What makes the stories about giants over 12 feet tall very difficult to believe is the physical consequences of increasing height. Animal bodies are physical structures like any other. They function according to physical laws and large changes in scale have major effects on internal physiological functions. This is why insects can get by with 'tubules' under the skin or carapace pumping air into their bodies while vertebrate animals need full-scale lungs and circulatory systems.
And this is one of the problems that paleontologists are always struggling with in trying to guess what dinosaur physiology was like. The tallest land animal alive today, the giraffe, has some pretty amazing (and extreme) adaptations to allow it to stay conscious while holdings its head up at its full height, including a heart just about twice the size of other animals with the same weight. Even so giraffes tend to die of cardiovascular problems, and at much younger ages than other animals of the same size. So how could 'sauropod' dinosaurs have been so large and lifted their heads even higher than giraffes? Some are now saying they simply couldn't have.
Many researchers have questioned how it would be possible for a Brachiosaurus to supply blood to its head. Several unlikely hypotheses have been suggested. Some paleontologists have suggested that Brachiosaurus had a massive heart to produce the needed pressure to lift the blood. Another proposal is that the Brachiosaurus evolved a series of several evenly spaced hearts in the neck as a pumping system that would get the job done. More recently a popular idea is that the Brachiosaurus never lifted its head up but instead just moved it back and forth horizontally.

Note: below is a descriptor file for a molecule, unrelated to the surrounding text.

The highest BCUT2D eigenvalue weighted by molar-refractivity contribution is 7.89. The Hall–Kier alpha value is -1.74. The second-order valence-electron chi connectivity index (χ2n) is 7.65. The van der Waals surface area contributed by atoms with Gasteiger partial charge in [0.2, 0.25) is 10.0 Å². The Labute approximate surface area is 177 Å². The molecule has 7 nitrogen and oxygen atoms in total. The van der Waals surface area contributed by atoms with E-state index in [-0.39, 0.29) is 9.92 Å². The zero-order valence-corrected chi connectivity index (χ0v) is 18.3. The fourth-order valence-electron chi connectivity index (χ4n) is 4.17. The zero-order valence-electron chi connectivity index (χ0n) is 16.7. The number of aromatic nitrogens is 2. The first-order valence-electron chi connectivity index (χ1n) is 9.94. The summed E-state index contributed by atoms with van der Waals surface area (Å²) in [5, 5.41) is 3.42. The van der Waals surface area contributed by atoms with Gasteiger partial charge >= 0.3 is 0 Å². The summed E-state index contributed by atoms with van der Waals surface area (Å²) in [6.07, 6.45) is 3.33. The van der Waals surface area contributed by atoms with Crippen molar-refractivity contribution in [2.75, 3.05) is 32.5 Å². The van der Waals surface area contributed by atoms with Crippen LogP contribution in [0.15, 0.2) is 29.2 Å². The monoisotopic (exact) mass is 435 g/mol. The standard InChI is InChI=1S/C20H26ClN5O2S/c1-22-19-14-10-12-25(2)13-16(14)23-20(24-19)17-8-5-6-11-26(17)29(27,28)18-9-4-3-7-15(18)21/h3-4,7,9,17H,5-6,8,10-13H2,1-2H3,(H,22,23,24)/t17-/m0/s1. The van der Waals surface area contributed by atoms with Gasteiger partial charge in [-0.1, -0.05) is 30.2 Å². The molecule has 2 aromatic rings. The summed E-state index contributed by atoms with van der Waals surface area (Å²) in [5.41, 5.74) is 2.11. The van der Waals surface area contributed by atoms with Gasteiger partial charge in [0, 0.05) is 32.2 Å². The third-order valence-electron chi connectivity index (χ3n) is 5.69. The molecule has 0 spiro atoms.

The sauropod blood pressure paradox has been debated for several years and now it is showing up in physics textbooks. Increasingly, paleontologists are coming to the belief that the Brachiosaurus could not have held its head up, and likewise the other sauropods could not have reared up on their hind legs to reach the higher foliage.
But getting back to humans, there are serious consequences for people who grow above 8 feet or so in height. They tend to have many problems with skeletal stress. Even if their bones are 'healthy' and have normal density they can have fractures from normal falls that average size humans just get up from and go on. And they tend to have serious cardiovascular problems because of the high blood pressure required to stay conscious while standing up. Remember Andre the giant?
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The disease that granted him his immense size eventually began to take its toll on his body. By the late 1980s, André was in constant, near-crippling pain, and his heart struggled to pump blood throughout his massive body.
André died in his sleep due to Congestive Heart Failure on January 27, 1993, in a Paris hotel room. He was in Paris to attend the funeral of his father.
This is quite common with unusually large people even on the scale we have experience of, and the tallest document person was "only" 8 feet 11 inches tall. The idea that a human skeletal frame could be scaled up to 36 feet without structural changes is just ridiculous.
Like ancient Rome, we today are once more importing every form of exotic superstition in the hope of finding the right remedy for our sickness.
-- C. G. Jung
Richard Wilhelm: In Memoriam (1930), CW 15: pg. 60